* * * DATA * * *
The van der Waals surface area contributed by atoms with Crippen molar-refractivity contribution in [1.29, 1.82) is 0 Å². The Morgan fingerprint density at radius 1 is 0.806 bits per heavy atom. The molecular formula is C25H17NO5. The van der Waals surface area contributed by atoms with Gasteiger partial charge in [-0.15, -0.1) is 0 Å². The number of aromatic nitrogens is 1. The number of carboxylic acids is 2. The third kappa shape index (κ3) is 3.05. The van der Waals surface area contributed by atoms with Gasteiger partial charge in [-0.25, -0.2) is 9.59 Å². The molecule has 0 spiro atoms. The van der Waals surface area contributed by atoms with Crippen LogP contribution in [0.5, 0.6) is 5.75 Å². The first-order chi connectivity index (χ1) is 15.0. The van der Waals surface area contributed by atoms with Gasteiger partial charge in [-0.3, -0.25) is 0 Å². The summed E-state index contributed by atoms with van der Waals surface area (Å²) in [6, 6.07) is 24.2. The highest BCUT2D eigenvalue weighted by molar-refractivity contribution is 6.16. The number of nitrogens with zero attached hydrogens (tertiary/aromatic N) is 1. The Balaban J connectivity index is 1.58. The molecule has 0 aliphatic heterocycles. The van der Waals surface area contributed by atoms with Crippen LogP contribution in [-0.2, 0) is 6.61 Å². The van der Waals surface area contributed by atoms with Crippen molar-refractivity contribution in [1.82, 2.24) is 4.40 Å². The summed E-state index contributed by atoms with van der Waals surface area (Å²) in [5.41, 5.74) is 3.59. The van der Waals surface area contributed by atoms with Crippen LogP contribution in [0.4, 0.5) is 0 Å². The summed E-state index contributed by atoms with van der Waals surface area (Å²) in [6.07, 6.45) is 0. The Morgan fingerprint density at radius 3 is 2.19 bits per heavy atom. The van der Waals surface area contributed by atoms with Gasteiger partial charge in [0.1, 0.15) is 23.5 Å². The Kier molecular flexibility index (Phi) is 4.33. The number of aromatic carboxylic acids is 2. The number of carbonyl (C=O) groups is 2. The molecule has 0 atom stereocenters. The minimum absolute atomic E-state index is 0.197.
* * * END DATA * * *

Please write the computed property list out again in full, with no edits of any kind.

The van der Waals surface area contributed by atoms with Crippen molar-refractivity contribution in [1.29, 1.82) is 0 Å². The Morgan fingerprint density at radius 1 is 0.806 bits per heavy atom. The molecular formula is C25H17NO5. The van der Waals surface area contributed by atoms with Gasteiger partial charge in [-0.15, -0.1) is 0 Å². The number of aromatic nitrogens is 1. The number of carboxylic acids is 2. The third kappa shape index (κ3) is 3.05. The van der Waals surface area contributed by atoms with Gasteiger partial charge in [-0.25, -0.2) is 9.59 Å². The molecule has 0 spiro atoms. The van der Waals surface area contributed by atoms with Crippen LogP contribution in [0.5, 0.6) is 5.75 Å². The first-order chi connectivity index (χ1) is 15.0. The van der Waals surface area contributed by atoms with Gasteiger partial charge in [-0.3, -0.25) is 0 Å². The summed E-state index contributed by atoms with van der Waals surface area (Å²) in [6, 6.07) is 24.2. The highest BCUT2D eigenvalue weighted by molar-refractivity contribution is 6.16. The number of nitrogens with zero attached hydrogens (tertiary/aromatic N) is 1. The Balaban J connectivity index is 1.58. The molecule has 0 aliphatic heterocycles. The van der Waals surface area contributed by atoms with Crippen LogP contribution in [-0.2, 0) is 6.61 Å². The van der Waals surface area contributed by atoms with Crippen molar-refractivity contribution in [1.82, 2.24) is 4.40 Å². The summed E-state index contributed by atoms with van der Waals surface area (Å²) in [5.41, 5.74) is 3.59. The van der Waals surface area contributed by atoms with Crippen LogP contribution in [0.4, 0.5) is 0 Å². The summed E-state index contributed by atoms with van der Waals surface area (Å²) in [6.07, 6.45) is 0. The Morgan fingerprint density at radius 3 is 2.19 bits per heavy atom. The van der Waals surface area contributed by atoms with Gasteiger partial charge in [0.1, 0.15) is 23.5 Å². The Kier molecular flexibility index (Phi) is 4.33. The number of aromatic carboxylic acids is 2. The number of carbonyl (C=O) groups is 2. The molecule has 0 atom stereocenters. The minimum absolute atomic E-state index is 0.197.